• October 2016: Start of programme

Findings and outputs

The project started on 1st October 2015 and will run until 30 September 2020.

Project impact

The funding of the Open World Learning project by Leverhulme will leave a legacy in four different ways. First, the concerted efforts of a programme of research conducted by 18 students will make an important contribution to the understanding of Open World Learning in terms of learning and knowledge and to the identification of the challenges connected with this and their solutions. It will help us to find out what role technology plays in learning in an open world, and what the possible responses are to these challenges.

Secondly, the staff and student experience gained in five years of Leverhulme foundered cross-faculty working to support 18 students tackle interdisciplinary research will leave a legacy of valuable experience in constructing and working in interdisciplinary teams to think creatively and solve problems. These working practices are needed to tackle the interlinked, complex problems of the 21st century. One of the strengths of The Open University is the availability of unique laboratory facilities, such as our Jennie Lee Research laboratories, for studying and recording remote and on-site participants. These facilities will be upgraded to ensure world leading capabilities in applications such as eye-tracking and multi-angle digital recording.

Thirdly, the resources placed alongside the Leverhulme grant by the OU will fund studentships for three students from lower and middle income countries (e.g. India, Bangladesh, Ghana). This will broaden the experience of the cohort each year as well as the reach of the research programme to include geographical areas where the challenges around open learning are greatly augmented.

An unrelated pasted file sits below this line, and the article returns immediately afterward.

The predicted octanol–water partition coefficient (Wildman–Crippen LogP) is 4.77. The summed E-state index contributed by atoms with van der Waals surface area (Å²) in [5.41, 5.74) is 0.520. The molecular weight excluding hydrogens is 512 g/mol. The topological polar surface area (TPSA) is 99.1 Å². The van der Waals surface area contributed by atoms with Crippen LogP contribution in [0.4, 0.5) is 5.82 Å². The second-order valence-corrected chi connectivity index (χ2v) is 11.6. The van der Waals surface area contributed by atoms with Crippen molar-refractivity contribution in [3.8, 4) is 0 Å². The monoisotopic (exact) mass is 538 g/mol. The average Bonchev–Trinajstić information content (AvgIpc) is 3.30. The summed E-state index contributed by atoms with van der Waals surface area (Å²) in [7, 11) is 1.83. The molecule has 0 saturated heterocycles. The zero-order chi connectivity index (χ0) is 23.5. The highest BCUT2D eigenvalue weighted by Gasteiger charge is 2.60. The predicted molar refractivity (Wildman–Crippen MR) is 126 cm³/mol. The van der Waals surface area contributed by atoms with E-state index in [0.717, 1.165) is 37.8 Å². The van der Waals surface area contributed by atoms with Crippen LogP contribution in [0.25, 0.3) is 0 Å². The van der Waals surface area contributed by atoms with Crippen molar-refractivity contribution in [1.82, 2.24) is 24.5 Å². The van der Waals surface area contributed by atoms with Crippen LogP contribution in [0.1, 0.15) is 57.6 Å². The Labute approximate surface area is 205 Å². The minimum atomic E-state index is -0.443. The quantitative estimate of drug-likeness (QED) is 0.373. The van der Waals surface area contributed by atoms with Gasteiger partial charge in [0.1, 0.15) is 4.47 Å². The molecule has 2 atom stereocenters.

Finally, there will be a direct legacy of the scheme in the contribution of a total of 18 trained researchers to UK capability in researching the complex and interdisciplinary topic of openness, graduating as agents of change in an increasingly dynamic education landscape. They will also be able to multiply the impact of the OWL programme by training the next generation of researchers.

People involved

  • Dr Bart Rienties, (Programme Director Leverhulme Open World Learning)
  • Dr Anne Adams, Institute of Educational Technology
  • Prof Paul Anand, Economics
  • Prof Kirstie Ball, Open University Business School
  • Dr Elton Barker, Arts
  • Dr Tita Beaven, FELS
  • Dr Shonil Bhagwat, Social Science
  • Prof Nick Braithwaite, Science
  • Dr Tim Coughlan, IET
  • Dr Beth Erling, Faculty of Education and Language Studies
  • Dr Rebecca Ferguson, IET
  • Prof Regine Hampel, FELS
  • Dr Sally Jordan, Science
  • Prof Agnes Kukulska-Hulme, IET
  • Dr Timothy Lewis, FELS


  • Prof Patrick McAndrew, IET
  • Prof David Messer, FELS
  • Prof Patricia Murphy, FELS
  • Dr Daisy Mwanza-Simwami, IET
  • Prof Eileen Scanlon, IET
  • Prof Mike Sharples, IET
  • Dr Mark Smith, Politics and International Studies
  • Dr Ursula Sticker, FELS
  • Prof Peter Twining, FELS
  • Dr Sylvia Warnecke, FELS
  • Prof Martin Weller, IET
  • Prof Denise Whitelock, IET
  • Prof Helen Yanacopulos, International Development
  • Dr Karen Kear, MCT
  • Dr Natalia Kucirkova, FELS



The Leverhulme Trust was established by the Will of William Hesketh Lever, the founder of Lever Brothers. Since 1925 the Trust has provided grants and scholarships for research and education. Today, it is one of the largest all-subject providers of research funding in the UK, distributing over £60m a year. For more information about the Trust, please visit

Start Date and duration

October 2015-October 2020

Research & Innovation